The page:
the farmer's wife


letters to the buschkoetters
Dear Frontline and the Buschkoetters,

Thank you for your documentary - it has touched me to say the least. I grew up the son of a dairy farmer and, as a child, always dreamed of some day taking over an established operation. As I got older, it suddenly dawned on me how much hard labor was involved to make ends meet in the agriculture world....that was 20 years ago. Today it is worse.

My parents still have the operation, and they are still not out of the woods financially. The reason for this is because of their dedication to the education of their six children. They paid for each of us to attend private education and obtain a four year college degree. Granted, we were also cheap labor, but we were also a part of a family work force that not many people understand.

Today, while they are not exactly living hand to mouth, they do have six professional children who have successful carreers. Thank you for sharing your story. Thank you for reminding me of the sacrifices that my parents made to provide for their children beyond their formative years. And thank you for trying to explain the love of the land and dedication to a job that only a farmer can understand.....it is almost impossible to explain that passion to someone who has not grown up with it. God bless you in your future endeavors.

harmensue@juno.com

Dear Harmensue,

Thank you for letting us know what you thought about our film. Your comments were so kind. I agreed to have our lives filmed mainly to show others who were struggling that they weren't alone, and also to make others aware of what is to be lost if the American family farm dies out. I'm so happy that you appreciate our lifestyle. We've had people tell us to chuck our dreams and get jobs, but I am proud that we are still here fighting to keep our dreams alive. Farming is a way of life, not just a business. I am doing what I feel is right in raising our daughters on the farm where they are learning the meaning of work and the values of life. They work by our side, sweating in the sun as we rogue can out of our milo fields, and cry with us when we lose a baby calf, and laugh with us as take a dunk in the cattle tank to cool off on a hot summer day. They will grow up to be confident, caring, honest, hard-working young women who will be assets to this nation because of the values learned on our farm. I am grateful for people like you who value the family farmer as much as we value all others in different walks of life.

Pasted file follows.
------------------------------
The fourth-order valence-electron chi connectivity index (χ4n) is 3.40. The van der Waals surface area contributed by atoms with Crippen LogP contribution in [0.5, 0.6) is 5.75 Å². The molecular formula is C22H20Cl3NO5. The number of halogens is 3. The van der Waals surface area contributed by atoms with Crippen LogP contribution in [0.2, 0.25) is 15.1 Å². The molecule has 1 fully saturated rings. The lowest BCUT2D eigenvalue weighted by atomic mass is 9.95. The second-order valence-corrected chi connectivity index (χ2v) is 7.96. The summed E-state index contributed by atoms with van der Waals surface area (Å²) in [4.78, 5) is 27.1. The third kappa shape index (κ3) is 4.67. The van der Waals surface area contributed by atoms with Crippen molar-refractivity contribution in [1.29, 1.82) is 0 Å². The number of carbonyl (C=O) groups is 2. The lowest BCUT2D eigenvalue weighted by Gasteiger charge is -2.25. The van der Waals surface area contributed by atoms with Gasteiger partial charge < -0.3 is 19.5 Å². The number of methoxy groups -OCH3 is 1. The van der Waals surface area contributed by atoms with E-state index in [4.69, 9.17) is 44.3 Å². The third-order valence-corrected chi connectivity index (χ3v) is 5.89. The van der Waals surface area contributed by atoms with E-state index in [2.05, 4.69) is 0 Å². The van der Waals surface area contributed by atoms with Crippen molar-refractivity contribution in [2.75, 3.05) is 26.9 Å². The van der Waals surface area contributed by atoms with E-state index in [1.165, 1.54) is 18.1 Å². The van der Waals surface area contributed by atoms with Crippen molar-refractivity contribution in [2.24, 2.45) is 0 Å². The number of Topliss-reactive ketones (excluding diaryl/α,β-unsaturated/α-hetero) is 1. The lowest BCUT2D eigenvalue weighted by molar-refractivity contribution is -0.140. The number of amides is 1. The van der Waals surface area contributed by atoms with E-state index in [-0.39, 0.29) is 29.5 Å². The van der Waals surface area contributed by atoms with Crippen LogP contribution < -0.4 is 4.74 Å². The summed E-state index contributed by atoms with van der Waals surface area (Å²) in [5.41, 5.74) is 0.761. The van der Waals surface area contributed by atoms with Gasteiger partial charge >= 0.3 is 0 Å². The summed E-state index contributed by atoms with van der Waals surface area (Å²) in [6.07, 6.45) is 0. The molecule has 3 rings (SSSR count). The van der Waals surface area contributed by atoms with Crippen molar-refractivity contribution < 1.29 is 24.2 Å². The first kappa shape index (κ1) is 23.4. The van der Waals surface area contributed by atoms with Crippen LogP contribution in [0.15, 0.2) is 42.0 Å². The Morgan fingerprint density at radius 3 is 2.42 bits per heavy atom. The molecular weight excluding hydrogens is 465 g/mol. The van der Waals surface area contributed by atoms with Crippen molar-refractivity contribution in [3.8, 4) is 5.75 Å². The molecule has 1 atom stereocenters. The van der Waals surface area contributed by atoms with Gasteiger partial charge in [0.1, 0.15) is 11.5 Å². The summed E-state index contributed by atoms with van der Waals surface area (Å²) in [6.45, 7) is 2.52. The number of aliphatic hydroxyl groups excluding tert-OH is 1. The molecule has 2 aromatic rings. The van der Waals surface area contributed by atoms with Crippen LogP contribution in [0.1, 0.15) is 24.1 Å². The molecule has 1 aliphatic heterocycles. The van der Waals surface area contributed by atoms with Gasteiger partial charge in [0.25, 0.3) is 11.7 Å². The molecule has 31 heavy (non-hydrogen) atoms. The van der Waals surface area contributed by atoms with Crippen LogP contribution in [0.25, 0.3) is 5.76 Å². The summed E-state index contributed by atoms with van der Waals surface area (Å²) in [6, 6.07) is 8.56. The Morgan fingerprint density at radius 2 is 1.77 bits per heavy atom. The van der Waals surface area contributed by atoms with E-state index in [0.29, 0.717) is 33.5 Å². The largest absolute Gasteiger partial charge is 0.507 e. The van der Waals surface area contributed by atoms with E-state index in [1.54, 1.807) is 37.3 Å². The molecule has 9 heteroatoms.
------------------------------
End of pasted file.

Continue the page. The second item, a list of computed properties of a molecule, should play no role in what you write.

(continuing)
Thank you,
Darrel and Juanita Buschkoetter and family
the Farmer and the Farmer's Wife


Dear Buschoetters,

Hi, I'm only 16 for starters. Okay I was in my room running from channel to channel and I stopped on this show on accident;I started watching and crying because my family went threw the same thing. See my mom didn't work and my dad did work, two jobs, and we too were on food stamps. Seeing as how I'm a teenager our situation was especially hard on me, but going threw this situation and coming out it made me stonger at my young age and also made me see that family love is so much greater than money. I used to cry and hate God, I'd ask why did you do this to me. Now I thank him, it was a painful and unpleasa nt experience but has made me a better and growing young lady.

Now, I was wondering since at the end it sounds like such a movie-this is totally real right? I'd hate it if this was a movie; it makes it so much more moving knowing that my family isn't alone there is another family out there. I haven't seen part 2 yet, I'll see it tommorow night though. Oh, and also my family is doing much better now. We have a family business and wemake good money to get things I always wanted like a homecoming dress. Westarted going threw our family problems when I was like 13 and now that I'm 16 I have a great family and no more problems!

Thank ya'll so much,
Liz100@backstreet-boys.com

Dear Liz,